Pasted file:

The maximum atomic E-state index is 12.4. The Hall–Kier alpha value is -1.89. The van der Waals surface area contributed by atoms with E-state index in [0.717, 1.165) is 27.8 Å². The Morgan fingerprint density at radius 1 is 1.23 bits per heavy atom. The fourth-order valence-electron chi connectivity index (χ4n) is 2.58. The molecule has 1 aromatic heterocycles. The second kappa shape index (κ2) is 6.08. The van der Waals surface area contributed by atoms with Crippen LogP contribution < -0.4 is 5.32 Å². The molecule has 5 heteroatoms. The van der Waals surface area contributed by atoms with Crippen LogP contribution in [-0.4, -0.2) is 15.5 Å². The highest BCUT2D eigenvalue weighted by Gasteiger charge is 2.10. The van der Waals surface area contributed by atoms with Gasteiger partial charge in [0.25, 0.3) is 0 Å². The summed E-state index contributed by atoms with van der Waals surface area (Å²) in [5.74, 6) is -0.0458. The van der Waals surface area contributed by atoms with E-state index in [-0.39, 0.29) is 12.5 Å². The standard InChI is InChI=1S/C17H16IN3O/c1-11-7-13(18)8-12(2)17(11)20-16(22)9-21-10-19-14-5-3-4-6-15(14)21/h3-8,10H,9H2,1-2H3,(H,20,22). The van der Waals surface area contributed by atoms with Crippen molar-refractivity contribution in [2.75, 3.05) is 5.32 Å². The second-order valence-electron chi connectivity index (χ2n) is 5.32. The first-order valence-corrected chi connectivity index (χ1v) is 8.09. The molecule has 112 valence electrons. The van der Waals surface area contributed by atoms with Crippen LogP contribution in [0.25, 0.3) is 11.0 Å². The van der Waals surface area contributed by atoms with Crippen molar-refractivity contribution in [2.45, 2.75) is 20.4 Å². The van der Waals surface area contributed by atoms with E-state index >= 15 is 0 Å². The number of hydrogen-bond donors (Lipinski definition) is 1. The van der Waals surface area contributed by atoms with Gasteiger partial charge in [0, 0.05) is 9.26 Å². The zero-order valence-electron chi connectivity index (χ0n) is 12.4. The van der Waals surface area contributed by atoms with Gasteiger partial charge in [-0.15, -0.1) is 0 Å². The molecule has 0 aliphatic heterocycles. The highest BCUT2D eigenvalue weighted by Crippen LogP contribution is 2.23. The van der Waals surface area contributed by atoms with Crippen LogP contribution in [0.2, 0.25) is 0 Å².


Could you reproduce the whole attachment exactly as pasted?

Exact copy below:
The maximum atomic E-state index is 12.4. The Hall–Kier alpha value is -1.89. The van der Waals surface area contributed by atoms with E-state index in [0.717, 1.165) is 27.8 Å². The Morgan fingerprint density at radius 1 is 1.23 bits per heavy atom. The fourth-order valence-electron chi connectivity index (χ4n) is 2.58. The molecule has 1 aromatic heterocycles. The second kappa shape index (κ2) is 6.08. The van der Waals surface area contributed by atoms with Crippen LogP contribution < -0.4 is 5.32 Å². The molecule has 5 heteroatoms. The van der Waals surface area contributed by atoms with Crippen LogP contribution in [-0.4, -0.2) is 15.5 Å². The highest BCUT2D eigenvalue weighted by Gasteiger charge is 2.10. The van der Waals surface area contributed by atoms with Gasteiger partial charge in [0.25, 0.3) is 0 Å². The summed E-state index contributed by atoms with van der Waals surface area (Å²) in [5.74, 6) is -0.0458. The van der Waals surface area contributed by atoms with E-state index in [-0.39, 0.29) is 12.5 Å². The standard InChI is InChI=1S/C17H16IN3O/c1-11-7-13(18)8-12(2)17(11)20-16(22)9-21-10-19-14-5-3-4-6-15(14)21/h3-8,10H,9H2,1-2H3,(H,20,22). The van der Waals surface area contributed by atoms with Crippen molar-refractivity contribution in [2.75, 3.05) is 5.32 Å². The second-order valence-electron chi connectivity index (χ2n) is 5.32. The first-order valence-corrected chi connectivity index (χ1v) is 8.09. The molecule has 112 valence electrons. The van der Waals surface area contributed by atoms with Crippen LogP contribution in [0.25, 0.3) is 11.0 Å². The van der Waals surface area contributed by atoms with Crippen molar-refractivity contribution in [2.45, 2.75) is 20.4 Å². The van der Waals surface area contributed by atoms with E-state index >= 15 is 0 Å². The number of hydrogen-bond donors (Lipinski definition) is 1. The van der Waals surface area contributed by atoms with Gasteiger partial charge in [0, 0.05) is 9.26 Å². The zero-order valence-electron chi connectivity index (χ0n) is 12.4. The van der Waals surface area contributed by atoms with Gasteiger partial charge in [-0.15, -0.1) is 0 Å². The molecule has 0 aliphatic heterocycles. The highest BCUT2D eigenvalue weighted by Crippen LogP contribution is 2.23. The van der Waals surface area contributed by atoms with Crippen LogP contribution in [0.2, 0.25) is 0 Å².